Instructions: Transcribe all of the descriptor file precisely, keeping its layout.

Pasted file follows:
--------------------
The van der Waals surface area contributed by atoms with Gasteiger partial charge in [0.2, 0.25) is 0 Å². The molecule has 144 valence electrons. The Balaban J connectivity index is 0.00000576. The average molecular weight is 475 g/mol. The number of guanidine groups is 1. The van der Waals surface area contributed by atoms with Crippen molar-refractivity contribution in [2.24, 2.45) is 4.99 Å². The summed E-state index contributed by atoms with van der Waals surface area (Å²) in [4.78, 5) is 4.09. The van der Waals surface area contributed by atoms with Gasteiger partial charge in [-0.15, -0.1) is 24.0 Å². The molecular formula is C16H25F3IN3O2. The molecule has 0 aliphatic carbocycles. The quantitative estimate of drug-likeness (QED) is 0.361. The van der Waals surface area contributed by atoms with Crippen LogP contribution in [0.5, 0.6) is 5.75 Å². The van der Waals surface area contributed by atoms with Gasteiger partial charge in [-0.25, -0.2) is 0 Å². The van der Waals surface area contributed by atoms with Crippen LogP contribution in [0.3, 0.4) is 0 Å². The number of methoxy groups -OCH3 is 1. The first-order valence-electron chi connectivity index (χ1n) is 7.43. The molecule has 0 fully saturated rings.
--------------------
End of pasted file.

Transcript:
The van der Waals surface area contributed by atoms with Gasteiger partial charge in [0.2, 0.25) is 0 Å². The molecule has 144 valence electrons. The Balaban J connectivity index is 0.00000576. The average molecular weight is 475 g/mol. The number of guanidine groups is 1. The van der Waals surface area contributed by atoms with Crippen molar-refractivity contribution in [2.24, 2.45) is 4.99 Å². The summed E-state index contributed by atoms with van der Waals surface area (Å²) in [4.78, 5) is 4.09. The van der Waals surface area contributed by atoms with Gasteiger partial charge in [-0.15, -0.1) is 24.0 Å². The molecular formula is C16H25F3IN3O2. The molecule has 0 aliphatic carbocycles. The quantitative estimate of drug-likeness (QED) is 0.361. The van der Waals surface area contributed by atoms with Crippen LogP contribution in [0.5, 0.6) is 5.75 Å². The van der Waals surface area contributed by atoms with Gasteiger partial charge in [-0.25, -0.2) is 0 Å². The van der Waals surface area contributed by atoms with Crippen LogP contribution in [0.3, 0.4) is 0 Å². The number of methoxy groups -OCH3 is 1. The first-order valence-electron chi connectivity index (χ1n) is 7.43. The molecule has 0 fully saturated rings.